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Don’t get me wrong. I make my living by creating and selling intellectual property, and I’m sometimes a victim of unauthorized copying. A few years ago one of my publishers started selling my books on CD-ROM. Although each disc is licensed only for personal use, at least once a month I discover that someone in Eastern Europe or Russia has taken that whole disc and put it on the Internet. Usually it’s a university or a library that is engaging in such wholesale piracy.

But I would rather live with the piracy than have a computer that runs only the software that has been preapproved and digitally signed. I don’t want to have my electronic movements constantly monitored and reported to some Big Brother database on the off-chance that I might be violating somebody’s copyright.

This isn’t the first time publishers have tried to impose unreasonable restrictions on the public. On the inside cover of one of my wife’s childhood books, published in England, this ominous warning appears: “This book shall not, by way of trade or otherwise, be lent, re-sold, hired out or otherwise circulated without the publisher’s prior consent.” Books don’t have such restrictions anymore-if they did, we would laugh at them. A hundred years ago, U.S. publishers put similar restrictions in our books; they were deemed by our courts to be unenforceable violations of “fair use.” But digital rights management tools will enable publishers to turn back the clock and write the same kinds of restrictions directly into their software. Digital rights management is already at work. Incompatible coding means that DVDs sold in the United States won’t play on European DVD players. This is to prevent Europeans from buying cheap DVDs in the United States.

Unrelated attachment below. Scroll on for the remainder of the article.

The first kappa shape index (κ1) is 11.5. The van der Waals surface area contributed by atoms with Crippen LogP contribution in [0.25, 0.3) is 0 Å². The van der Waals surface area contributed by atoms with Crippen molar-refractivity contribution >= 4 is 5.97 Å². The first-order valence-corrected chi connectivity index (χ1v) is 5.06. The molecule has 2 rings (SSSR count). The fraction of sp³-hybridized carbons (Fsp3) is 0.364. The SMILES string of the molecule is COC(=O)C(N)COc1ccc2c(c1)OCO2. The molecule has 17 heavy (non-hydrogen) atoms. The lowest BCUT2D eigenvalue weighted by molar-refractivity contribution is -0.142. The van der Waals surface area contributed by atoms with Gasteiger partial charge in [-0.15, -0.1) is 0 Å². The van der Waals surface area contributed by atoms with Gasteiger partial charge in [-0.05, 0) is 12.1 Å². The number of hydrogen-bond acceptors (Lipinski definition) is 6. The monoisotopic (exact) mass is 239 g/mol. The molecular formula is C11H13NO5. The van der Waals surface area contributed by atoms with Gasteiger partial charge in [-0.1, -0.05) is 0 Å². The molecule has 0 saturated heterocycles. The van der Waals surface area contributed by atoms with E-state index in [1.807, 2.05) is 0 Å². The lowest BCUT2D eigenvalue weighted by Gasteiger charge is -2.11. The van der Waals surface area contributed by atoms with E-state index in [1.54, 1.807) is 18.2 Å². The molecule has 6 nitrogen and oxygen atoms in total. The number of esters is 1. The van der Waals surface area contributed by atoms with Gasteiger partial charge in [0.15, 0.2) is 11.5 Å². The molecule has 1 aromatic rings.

Perhaps even more disturbing, the new protection technologies would necessarily have to block a computer from running Linux or any other open-source operating systems. Otherwise, anyone bent on unauthorized copying could create a version of Linux that didn’t incorporate the copyright protection system.

The industry’s antipiracy arguments are a smoke screen. Digital rights management is about strengthening monopolies, increasing revenues, and restricting our freedoms. We must not be beguiled as Faust was.

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